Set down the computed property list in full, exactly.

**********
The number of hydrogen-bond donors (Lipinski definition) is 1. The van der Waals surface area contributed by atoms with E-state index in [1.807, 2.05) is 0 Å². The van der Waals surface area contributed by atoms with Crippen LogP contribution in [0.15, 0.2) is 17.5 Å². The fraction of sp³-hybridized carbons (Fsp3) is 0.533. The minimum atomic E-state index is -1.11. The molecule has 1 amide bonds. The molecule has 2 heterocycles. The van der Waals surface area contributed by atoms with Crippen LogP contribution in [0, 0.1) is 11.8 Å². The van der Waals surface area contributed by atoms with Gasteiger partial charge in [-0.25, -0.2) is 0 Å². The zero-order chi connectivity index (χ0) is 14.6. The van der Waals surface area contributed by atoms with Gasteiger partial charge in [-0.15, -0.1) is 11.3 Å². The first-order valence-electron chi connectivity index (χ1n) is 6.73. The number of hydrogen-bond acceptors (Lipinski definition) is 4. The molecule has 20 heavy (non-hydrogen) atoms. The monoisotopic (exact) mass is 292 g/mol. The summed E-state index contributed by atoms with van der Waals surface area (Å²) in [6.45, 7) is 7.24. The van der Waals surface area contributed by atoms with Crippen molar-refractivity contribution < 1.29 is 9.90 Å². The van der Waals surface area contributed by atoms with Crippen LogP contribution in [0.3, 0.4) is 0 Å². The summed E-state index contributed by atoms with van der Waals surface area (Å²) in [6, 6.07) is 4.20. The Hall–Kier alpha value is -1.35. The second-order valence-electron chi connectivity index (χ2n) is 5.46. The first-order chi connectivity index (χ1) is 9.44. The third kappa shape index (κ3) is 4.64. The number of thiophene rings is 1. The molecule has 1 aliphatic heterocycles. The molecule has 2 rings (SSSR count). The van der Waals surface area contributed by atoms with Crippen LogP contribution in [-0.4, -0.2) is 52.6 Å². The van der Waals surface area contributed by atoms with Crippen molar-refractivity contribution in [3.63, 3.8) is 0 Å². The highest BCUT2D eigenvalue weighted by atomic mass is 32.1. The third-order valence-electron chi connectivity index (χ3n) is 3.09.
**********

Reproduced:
The number of hydrogen-bond donors (Lipinski definition) is 1. The van der Waals surface area contributed by atoms with E-state index in [1.807, 2.05) is 0 Å². The van der Waals surface area contributed by atoms with Crippen LogP contribution in [0.15, 0.2) is 17.5 Å². The fraction of sp³-hybridized carbons (Fsp3) is 0.533. The minimum atomic E-state index is -1.11. The molecule has 1 amide bonds. The molecule has 2 heterocycles. The van der Waals surface area contributed by atoms with Crippen LogP contribution in [0, 0.1) is 11.8 Å². The van der Waals surface area contributed by atoms with Gasteiger partial charge in [-0.25, -0.2) is 0 Å². The zero-order chi connectivity index (χ0) is 14.6. The van der Waals surface area contributed by atoms with Gasteiger partial charge in [-0.15, -0.1) is 11.3 Å². The first-order valence-electron chi connectivity index (χ1n) is 6.73. The number of hydrogen-bond acceptors (Lipinski definition) is 4. The molecule has 20 heavy (non-hydrogen) atoms. The monoisotopic (exact) mass is 292 g/mol. The summed E-state index contributed by atoms with van der Waals surface area (Å²) in [6.45, 7) is 7.24. The van der Waals surface area contributed by atoms with Crippen molar-refractivity contribution < 1.29 is 9.90 Å². The van der Waals surface area contributed by atoms with Crippen LogP contribution in [0.3, 0.4) is 0 Å². The summed E-state index contributed by atoms with van der Waals surface area (Å²) in [6, 6.07) is 4.20. The Hall–Kier alpha value is -1.35. The second-order valence-electron chi connectivity index (χ2n) is 5.46. The first-order chi connectivity index (χ1) is 9.44. The third kappa shape index (κ3) is 4.64. The number of thiophene rings is 1. The molecule has 1 aliphatic heterocycles. The molecule has 2 rings (SSSR count). The van der Waals surface area contributed by atoms with Crippen LogP contribution in [-0.4, -0.2) is 52.6 Å². The van der Waals surface area contributed by atoms with Crippen molar-refractivity contribution in [3.63, 3.8) is 0 Å². The highest BCUT2D eigenvalue weighted by atomic mass is 32.1. The third-order valence-electron chi connectivity index (χ3n) is 3.09.